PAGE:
The recently completed 2016 legislative season was a grueling exercise in trying to balance the budget during three sessions — 19 weeks — as partisan politics raged in Baton Rouge, Acadiana legislators said.
New Iberia Rep. Terry Landry and Lafayette Rep. Vincent Pierre, both Democrats, said legislative efforts to undo eight years of Gov. Bobby Jindal’s cuts to higher education and health care were stymied by Republicans bent on keeping tax breaks for profitable industries and shunning tax increases on the rich.
“We were sent to (the Legislature) to represent people. We were not sent to represent special interests,” Landry told the Acadiana Press Club on Monday.
“Bobby Jindal cut the budget over eight straight years,” he said. “And he didn’t cut it surgically, he cut it with an ax.”
Jean-Paul Coussan, a first-term Republican from Lafayette, said the legislative fights reflected the priorities of those who elected them. He defended the Republicans who held the line at raising more taxes, and said much of the deficit that was reported was based on financial projections, not reality.
The Louisiana Legislature last week ended the final of three sessions — two special sessions called to raise more money and the regular April-June session, where legislators by law couldn’t pass taxes.
According to reports, Louisiana remains $200 million short of a balanced budget for the 2015-16 fiscal year that ends Thursday, and a few hundred million dollars shy of a balanced 2016-17 budget that begins Friday. Legislators did pass revenue-raising measures — such as a hike in the tax on cigarettes and 1-cent sales tax that will go away in June 2018 — but Republicans were successful in thwarting efforts to raise taxes on wealthy individuals and cutting tax breaks for out-of-state corporations.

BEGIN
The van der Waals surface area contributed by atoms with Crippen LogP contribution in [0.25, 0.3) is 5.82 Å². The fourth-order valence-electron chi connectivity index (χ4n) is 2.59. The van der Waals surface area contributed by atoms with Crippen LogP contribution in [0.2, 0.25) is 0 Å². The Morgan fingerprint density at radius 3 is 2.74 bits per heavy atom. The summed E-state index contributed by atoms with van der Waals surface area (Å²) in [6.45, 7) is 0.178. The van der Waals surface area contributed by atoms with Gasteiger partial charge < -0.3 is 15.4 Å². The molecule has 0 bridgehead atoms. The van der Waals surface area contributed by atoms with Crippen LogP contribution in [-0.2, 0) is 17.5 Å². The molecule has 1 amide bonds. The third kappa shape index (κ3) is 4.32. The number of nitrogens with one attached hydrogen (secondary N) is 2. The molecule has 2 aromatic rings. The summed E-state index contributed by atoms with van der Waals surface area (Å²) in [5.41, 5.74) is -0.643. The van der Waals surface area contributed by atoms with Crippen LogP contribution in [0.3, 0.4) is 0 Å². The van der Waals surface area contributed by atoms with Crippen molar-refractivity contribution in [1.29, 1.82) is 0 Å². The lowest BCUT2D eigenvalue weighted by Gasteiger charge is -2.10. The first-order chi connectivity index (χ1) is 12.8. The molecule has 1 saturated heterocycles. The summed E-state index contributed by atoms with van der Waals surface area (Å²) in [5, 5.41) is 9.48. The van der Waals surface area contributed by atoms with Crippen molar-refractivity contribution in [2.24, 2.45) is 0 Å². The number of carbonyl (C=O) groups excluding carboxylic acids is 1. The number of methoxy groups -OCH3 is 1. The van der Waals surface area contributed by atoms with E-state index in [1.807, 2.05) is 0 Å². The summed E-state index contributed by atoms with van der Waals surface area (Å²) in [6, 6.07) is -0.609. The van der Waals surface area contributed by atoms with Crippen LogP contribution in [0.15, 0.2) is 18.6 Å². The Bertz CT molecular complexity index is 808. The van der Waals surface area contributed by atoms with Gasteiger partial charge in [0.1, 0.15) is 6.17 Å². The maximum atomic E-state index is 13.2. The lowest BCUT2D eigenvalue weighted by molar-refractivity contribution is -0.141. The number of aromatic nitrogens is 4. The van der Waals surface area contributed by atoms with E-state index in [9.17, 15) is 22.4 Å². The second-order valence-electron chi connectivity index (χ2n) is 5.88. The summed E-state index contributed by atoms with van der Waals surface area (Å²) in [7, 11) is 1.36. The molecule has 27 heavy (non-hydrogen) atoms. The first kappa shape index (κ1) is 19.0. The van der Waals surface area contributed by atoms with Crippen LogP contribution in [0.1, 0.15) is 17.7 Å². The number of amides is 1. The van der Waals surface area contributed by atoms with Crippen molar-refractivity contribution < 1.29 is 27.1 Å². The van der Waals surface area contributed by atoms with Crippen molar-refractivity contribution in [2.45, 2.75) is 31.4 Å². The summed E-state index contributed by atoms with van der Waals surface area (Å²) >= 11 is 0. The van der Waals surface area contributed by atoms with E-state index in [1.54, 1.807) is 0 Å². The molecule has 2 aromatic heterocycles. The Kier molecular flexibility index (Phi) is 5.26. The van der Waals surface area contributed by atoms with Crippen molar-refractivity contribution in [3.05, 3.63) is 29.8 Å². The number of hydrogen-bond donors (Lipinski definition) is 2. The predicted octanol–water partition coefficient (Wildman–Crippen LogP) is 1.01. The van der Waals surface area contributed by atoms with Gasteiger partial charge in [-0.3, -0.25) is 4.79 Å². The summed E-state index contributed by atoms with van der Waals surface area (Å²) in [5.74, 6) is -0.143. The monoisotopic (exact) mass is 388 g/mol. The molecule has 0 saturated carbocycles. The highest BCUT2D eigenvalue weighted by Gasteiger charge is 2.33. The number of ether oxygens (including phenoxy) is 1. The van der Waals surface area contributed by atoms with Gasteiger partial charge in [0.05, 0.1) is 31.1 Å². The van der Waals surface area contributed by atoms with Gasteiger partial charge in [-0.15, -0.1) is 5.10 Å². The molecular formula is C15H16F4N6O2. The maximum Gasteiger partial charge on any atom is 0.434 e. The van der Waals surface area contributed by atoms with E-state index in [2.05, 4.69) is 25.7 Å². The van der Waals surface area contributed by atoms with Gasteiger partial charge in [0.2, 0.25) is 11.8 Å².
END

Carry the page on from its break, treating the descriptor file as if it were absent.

Coussan said much of the reporting about the budget has used figures that are guessed at. He said that by August, when the 2015-16 books are closed, a clear financial picture will emerge. He also said the 2016-17 fiscal projections looks better than what has been reported.
“The budget is balanced,” he said about the 2016-17 budget.
Landry said the economic climate in Louisiana these days, and especially in hard-hit, oil-dependent Acadiana, calls for reining in the tax breaks that are benefiting profitable corporations.
“I don’t think Exxon is going to pull up their pipelines” if taxes increase, said Landry, a retired State Police trooper in his second legislative term.
Landry also said Republicans, after candidate Sen. David Vitter lost the election last year to Democrat John Bel Edwards, were setting the stage to win back the office in 2019 by handing Edwards resistance at every turn.
Pierre and Landry also lamented cuts to K-12 education, the first cut to primary education in decades, and the cuts to funds that were to go to private-sector hospitals that took over charity hospitals that Jindal would have closed down.
Coussan disputed much of the cuts Pierre and Landry said Republicans were responsible for, and said legislators worked together as best they could with a depressive economic climate hanging over their heads.
“Everybody was trying to find comprehensive solutions,” he said.